The bright beams of sunlight were making it hard to be outside for long stretches without sweating through a shirt.
In 2006, Isaac Rochell stood on a football field outside of Atlanta. He looked around at his peers, worshippers of one of the South’s favorite religions, and thought, “This might not be for me.”
He’d have rather been working on the family farm, walking huge buckets of water down to the pig pens on the edge of their property — a distance necessitated by the stench of the swine.
For two more years, Rochell played football without a passion for it. He tried to play because he wanted to be like his brother. He tried to play because every young boy, it seemed, wanted to be in football’s congregation.
“I hated it,” he said.
Then Rochell became a Charger — at Eagles Landing Christian Academy — right as he was learning to love a game his body would be built for.
Sunday, the 6-foot-4, 280-pound Rochell will take the field as a Charger again, this time as a professional, a seventh-round defensive lineman from Notre Dame with no guarantees of a spot on the final 53-man roster.
It’s an extended job interview for one of around 50 guys competing for the 10 or so available roster spots.
“Half of us won’t have a job (at the end of camp), essentially. I definitely think about that,” Rochell said. “If someone tells you they’re not, they’re either making way more money than I am or they’re lying. That’s just the truth of it.”
Rochell is part of a Chargers rookie class consisting of seven drafted players and a handful more of undrafted ones, including his teammate at Notre Dame, James Onwualu.
Training camp will cap a process that Rochell called “super-duper stressful” – a transition from someone playing football to someone earning a living from football. It has included the Senior Bowl, the NFL Scouting Combine, pro days, private workouts, interviews and finally a seven-round stomach-torturing event, the NFL draft.
From there, rookies almost immediately get thrust into minicamp and then offseason practices as they start to try and prove why they should be one of 53.
“It doesn’t consume my thoughts. At the end of the day, I have to play well. I have to get better. And, I have to set up myself up for success,” Rochell said. “Thinking about that stuff doesn’t help anything — but inevitably, you think about it.”
The Chargers’ evaluators don’t mind their players thinking about their professional futures because they’re thinking about their professional futures, too.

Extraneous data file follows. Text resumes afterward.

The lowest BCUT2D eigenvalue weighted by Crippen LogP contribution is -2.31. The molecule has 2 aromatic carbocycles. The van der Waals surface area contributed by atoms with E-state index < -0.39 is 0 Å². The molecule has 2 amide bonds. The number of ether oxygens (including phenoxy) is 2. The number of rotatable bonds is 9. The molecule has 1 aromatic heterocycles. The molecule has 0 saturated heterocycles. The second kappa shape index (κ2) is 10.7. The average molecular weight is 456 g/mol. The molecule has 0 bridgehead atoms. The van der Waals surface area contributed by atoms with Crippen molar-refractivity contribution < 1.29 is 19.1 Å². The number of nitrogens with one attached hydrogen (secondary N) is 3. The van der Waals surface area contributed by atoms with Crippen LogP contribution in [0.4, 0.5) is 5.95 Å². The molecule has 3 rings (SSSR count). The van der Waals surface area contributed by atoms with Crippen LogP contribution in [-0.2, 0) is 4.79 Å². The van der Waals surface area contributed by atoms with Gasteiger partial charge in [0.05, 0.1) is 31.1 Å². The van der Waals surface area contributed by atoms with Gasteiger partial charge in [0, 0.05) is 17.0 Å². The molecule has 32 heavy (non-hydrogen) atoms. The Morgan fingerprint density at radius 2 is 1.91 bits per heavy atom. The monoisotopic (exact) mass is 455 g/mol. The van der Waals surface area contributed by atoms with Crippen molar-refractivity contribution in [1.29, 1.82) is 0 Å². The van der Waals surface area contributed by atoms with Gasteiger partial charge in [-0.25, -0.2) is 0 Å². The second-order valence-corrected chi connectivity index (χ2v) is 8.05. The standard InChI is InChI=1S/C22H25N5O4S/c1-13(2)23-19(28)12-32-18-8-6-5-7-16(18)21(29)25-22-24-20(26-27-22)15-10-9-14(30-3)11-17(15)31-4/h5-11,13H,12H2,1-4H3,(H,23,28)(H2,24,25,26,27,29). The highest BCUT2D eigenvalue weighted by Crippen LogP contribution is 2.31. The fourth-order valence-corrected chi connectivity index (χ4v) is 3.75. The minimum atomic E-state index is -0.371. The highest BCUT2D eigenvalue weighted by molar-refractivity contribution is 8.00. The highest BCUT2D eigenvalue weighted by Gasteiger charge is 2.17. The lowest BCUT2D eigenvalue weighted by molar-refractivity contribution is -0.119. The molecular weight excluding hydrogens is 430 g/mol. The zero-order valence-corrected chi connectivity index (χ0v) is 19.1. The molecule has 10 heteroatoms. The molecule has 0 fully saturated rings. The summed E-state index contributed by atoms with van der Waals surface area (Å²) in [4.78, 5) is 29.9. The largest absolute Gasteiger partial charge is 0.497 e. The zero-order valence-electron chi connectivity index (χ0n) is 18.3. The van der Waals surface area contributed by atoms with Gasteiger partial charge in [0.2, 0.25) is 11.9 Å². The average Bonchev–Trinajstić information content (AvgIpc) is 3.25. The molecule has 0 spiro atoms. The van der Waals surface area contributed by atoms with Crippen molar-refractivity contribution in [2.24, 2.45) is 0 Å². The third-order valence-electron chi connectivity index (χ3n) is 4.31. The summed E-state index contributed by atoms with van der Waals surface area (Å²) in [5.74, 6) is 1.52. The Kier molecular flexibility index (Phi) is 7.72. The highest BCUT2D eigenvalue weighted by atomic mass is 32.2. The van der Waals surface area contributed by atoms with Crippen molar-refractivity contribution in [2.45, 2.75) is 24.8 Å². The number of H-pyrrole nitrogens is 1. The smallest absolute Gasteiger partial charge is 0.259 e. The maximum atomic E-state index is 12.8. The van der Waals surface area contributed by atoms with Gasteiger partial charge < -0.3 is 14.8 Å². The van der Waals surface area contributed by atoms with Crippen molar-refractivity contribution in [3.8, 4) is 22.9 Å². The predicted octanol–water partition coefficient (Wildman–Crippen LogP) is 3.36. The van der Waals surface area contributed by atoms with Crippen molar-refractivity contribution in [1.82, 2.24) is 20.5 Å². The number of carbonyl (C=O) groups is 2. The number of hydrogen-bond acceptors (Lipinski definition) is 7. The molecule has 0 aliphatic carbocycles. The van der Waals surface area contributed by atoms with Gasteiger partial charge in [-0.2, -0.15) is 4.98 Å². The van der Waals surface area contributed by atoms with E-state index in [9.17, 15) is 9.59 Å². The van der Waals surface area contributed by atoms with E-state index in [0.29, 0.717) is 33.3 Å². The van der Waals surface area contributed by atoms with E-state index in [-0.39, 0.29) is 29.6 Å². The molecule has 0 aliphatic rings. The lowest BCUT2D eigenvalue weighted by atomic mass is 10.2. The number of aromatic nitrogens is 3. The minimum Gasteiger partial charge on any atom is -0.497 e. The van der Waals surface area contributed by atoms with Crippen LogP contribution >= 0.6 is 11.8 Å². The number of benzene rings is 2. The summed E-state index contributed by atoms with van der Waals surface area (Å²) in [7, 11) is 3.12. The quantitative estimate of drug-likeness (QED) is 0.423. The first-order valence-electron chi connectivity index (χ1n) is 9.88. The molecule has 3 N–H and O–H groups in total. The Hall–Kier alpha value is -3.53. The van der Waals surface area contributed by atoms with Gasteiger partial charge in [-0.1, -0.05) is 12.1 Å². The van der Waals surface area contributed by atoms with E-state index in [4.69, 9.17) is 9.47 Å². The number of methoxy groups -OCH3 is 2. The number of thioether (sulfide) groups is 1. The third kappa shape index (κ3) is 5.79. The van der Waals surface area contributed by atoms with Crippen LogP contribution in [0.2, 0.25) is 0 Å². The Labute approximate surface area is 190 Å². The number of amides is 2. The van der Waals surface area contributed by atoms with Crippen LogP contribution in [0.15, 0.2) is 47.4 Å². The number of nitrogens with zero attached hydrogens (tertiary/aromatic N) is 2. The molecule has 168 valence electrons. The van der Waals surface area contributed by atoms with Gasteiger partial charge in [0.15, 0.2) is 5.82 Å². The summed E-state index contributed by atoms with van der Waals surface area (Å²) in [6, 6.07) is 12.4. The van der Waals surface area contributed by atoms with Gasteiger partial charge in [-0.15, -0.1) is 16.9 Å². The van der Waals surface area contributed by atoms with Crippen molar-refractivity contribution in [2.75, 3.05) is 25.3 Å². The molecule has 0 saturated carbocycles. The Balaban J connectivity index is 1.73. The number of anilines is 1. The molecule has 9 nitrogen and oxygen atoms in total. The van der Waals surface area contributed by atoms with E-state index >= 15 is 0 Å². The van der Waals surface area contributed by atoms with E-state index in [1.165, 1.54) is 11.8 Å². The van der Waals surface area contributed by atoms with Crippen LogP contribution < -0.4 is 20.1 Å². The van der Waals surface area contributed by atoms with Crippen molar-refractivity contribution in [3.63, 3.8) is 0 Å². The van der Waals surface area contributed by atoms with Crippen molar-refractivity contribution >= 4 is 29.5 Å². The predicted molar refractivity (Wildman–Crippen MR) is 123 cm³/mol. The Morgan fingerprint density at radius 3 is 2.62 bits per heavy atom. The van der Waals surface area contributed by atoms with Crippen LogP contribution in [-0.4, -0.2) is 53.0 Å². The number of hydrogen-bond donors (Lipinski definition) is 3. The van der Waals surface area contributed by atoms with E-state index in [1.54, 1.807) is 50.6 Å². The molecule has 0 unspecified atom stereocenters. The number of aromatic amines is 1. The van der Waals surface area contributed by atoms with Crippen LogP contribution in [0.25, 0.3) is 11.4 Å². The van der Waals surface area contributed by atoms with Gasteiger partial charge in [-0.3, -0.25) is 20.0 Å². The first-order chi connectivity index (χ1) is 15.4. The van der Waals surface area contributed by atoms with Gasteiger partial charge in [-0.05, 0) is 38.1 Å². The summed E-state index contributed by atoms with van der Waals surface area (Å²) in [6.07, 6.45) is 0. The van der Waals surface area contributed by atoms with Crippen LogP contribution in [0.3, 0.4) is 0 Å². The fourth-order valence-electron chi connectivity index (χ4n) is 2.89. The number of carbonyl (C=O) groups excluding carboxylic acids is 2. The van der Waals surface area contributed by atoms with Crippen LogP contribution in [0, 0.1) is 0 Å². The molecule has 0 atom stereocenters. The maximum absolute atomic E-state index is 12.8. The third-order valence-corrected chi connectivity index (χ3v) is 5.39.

Rochell said he understands that mentality — it’s a must for him if he’s going to succeed in the NFL.
“When you’re getting recruited, those teams owe you something,” he said. “Here, it’s now your responsibility to prove your worth. You’re not owed anything.”
That’s how a seventh-round pick should think. For a first-round pick, like Mike Williams, things are a little different.
Slowed by a lower-back injury, Williams doesn’t have to worry about earning a spot on the team. He’ll have one — and loads of guaranteed cash — since the Chargers invested the No. 7 overall pick on him.
The team is hopeful he can avoid surgery on the back, steps that can be aided if Williams can make the smooth transition from Clemson Tiger to pro. And, with Williams placed on the active/physically unable to perform list Saturday, he’s going to have to find other ways to stay involved.
“One thing I talked to him about … mentally, if you’re out here and not practicing, it’s going to be hard on you,” Telesco said. “But, he’s young and I think he can handle it. He’s said all the right things. We’ll have a plan together as far as his rehab is concerned and he’s got to stay on top of the details.
“This is his job now.”
Williams has already been hired. Rochell’s just trying to secure his spot.
He’s got other skills — he used to build fences all around the family’s farm. He helped raise cows and goats. He’s fed the pigs.
But since falling hard for football, the dreams have changed. He’d rather use his quickness to get around an offensive guard to get to the quarterback, or his strength to beat a tight end and blow up a rushing play on the outside. He’d rather be immersed in a locker room and play in front of the Los Angeles Chargers’ first crowds.
Wanting that job, though, and getting it are two very different things.
“You know there’s a potential of guys getting fired,” Rochell said. “That might intensify things.”
Along with Williams, the Chargers placed Jason Verrett and Darrell Stuckey on the active/physically unable to perform list … The Chargers’ first meeting of training camp featured a surprise appearance by former Laker Kobe Bryant. … Sunday will be the first of 13 training camp practices at the Jack Hammett Sports Complex in Costa Mesa. All the practices are free and open to the public, though bleacher seating can be reserved through the team’s website. Practices in Costa Mesa are all scheduled to start at 10 a.m.